OANA LUNGESCU [NATO Spokesperson]: We’ll start with Iraqi TV over there.
Q: Thank you. My name is Sarhang Hars for NRT. I was wondering would there be any equipment provided to the Iraqi Army, also the Peshmerger Forces? And also, with this support on training would be enough for the Iraqi Army, especially before retaking Mosul? Thank you.
JENS STOLTENBERG: We have already started to train Iraqi officers in Jordan. But after requests from Prime Minister Abadi, we are also now decided to increase our training and to move training into Iraq itself.
I met with Prime Minister Abadi and he was very focused on the need for enhanced support from NATO, and now we have decided to deliver that, and we will send a team to Baghdad very soon to start the preparations; to start to provide strategic advice and to prepare for organizing the increased training. And in the meeting we also had nations that already offered trainers to start training in Iraq.
So the focus is training, capacity building, development and strengthening of security institutions. That’s the main focus of our activity. Equipment is not on the agenda for now. It may be that might be an issue later on. It’s training and a request or a positive answer on the request from Prime Minister Abadi.
OANA LUNGESCU: Georgia National Broadcasting here.
Q: Secretary General, Georgia Public Broadcaster, Keteran Kardava. Can you tell us more about the main issues and points which are in the statement issued at Georgia – NATO Georgia Commission? And how close now after the Warsaw Summit is Georgia to future membership? For example, Polish Foreign Affairs Minister just said that Georgia is a candidate country. And also we want to know more about your future visits in Georgia, as we know your visit will be in autumn. In autumn we have also parliamentary elections, and it’s why it’s very important to host you in Tbilisi. Thank you very much.
JENS STOLTENBERG: So we have recognized the progress Georgia is making towards membership, and we also clearly state in our statement that we reaffirm the Bucharest decisions, and we also strongly convey the message of support for Georgia when it comes to territorial integrity and its sovereignty. And that’s also the reason why we have implemented the different elements in the substantial package, and we will continue to provide strong political support and strong practical support for Georgia.
And we will also continue to encourage NATO allies to provide bilateral support. And several allies have stepped up their bilateral support for Georgia.
I’m going to visit Georgia this autumn, together with the North Atlantic Council. And that’s yet another example of the strong NATO support for Georgia, its territorial integrity, and our support for Georgia implementing reforms on its way towards membership.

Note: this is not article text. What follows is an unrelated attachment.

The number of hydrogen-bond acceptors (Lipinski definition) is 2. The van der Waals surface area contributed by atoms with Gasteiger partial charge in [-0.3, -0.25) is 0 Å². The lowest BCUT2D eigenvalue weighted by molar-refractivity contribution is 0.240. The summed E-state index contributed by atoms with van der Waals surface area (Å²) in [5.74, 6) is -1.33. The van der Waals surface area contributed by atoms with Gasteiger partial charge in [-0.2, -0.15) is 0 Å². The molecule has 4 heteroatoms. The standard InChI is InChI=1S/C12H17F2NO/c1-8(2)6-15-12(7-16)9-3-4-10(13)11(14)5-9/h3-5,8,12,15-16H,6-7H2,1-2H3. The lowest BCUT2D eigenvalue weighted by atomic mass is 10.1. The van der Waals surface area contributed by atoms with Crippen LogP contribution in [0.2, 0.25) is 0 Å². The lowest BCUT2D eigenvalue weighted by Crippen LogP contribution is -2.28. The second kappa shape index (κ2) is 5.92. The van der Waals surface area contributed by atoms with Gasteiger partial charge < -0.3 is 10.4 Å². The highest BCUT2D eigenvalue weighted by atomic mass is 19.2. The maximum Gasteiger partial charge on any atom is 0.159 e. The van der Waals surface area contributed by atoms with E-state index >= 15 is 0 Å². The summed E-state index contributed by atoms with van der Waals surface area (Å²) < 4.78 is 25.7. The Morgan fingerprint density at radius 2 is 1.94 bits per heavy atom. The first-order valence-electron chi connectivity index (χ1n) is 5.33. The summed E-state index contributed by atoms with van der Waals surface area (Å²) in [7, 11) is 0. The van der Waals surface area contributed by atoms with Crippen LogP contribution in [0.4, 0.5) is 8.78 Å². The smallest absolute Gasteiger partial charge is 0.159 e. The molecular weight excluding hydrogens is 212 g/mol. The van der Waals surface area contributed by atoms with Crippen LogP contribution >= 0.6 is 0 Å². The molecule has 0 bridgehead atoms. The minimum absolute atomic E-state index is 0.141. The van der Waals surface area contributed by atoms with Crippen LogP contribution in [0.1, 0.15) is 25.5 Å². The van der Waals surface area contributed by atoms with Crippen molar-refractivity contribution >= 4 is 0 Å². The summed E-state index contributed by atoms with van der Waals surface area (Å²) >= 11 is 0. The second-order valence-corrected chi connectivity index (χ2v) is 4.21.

OANA LUNGESCU: RT in the first row.
Q: The cooperation between NATO and the EU on the southern flank is obviously very, very crucial. Can you please elaborate a little bit further on the Sea Guardian, the new cooperation project?
JENS STOLTENBERG: Yesterday, President Jean-Claude Juncker and President Donald Tusk and I signed a declaration, a joint declaration. And that declaration reflects that we are now really taking the NATO EU cooperation to a new level. We have already done a lot and actually more over the previous months than in the previous 13 years. Both – when it comes to our operation in the Aegean Sea, we agreed on operational cooperation with the European Union Frontex, but also on cyber where we had an agreement recently on how to expand our cooperation and work together in the cyber domain.
And then we had a declaration yesterday, outlining how we can do more in many different areas, including hybrid capacity building, but also in the Mediterrean and maritime domain. And we have decided at this meeting to transform our existing operation in the Mediterrean, Active Endeavour, into a broader security mission called Sea Guardian. The scope will be wide. Then we will define concrete tasks depending on the concrete needs, and we will now sit down with the European Union and look into how we can complement their efforts in the central Mediterrean, also building on the lessons learned from the Aegean where NATO presence has helped cut the lines of illegal trafficking, and then we will, based on that, also look into what more we can do in other parts of the Aegean, and that’s exactly what we decided to do today.
OANA LUNGESCU: NTV Turkey, second row.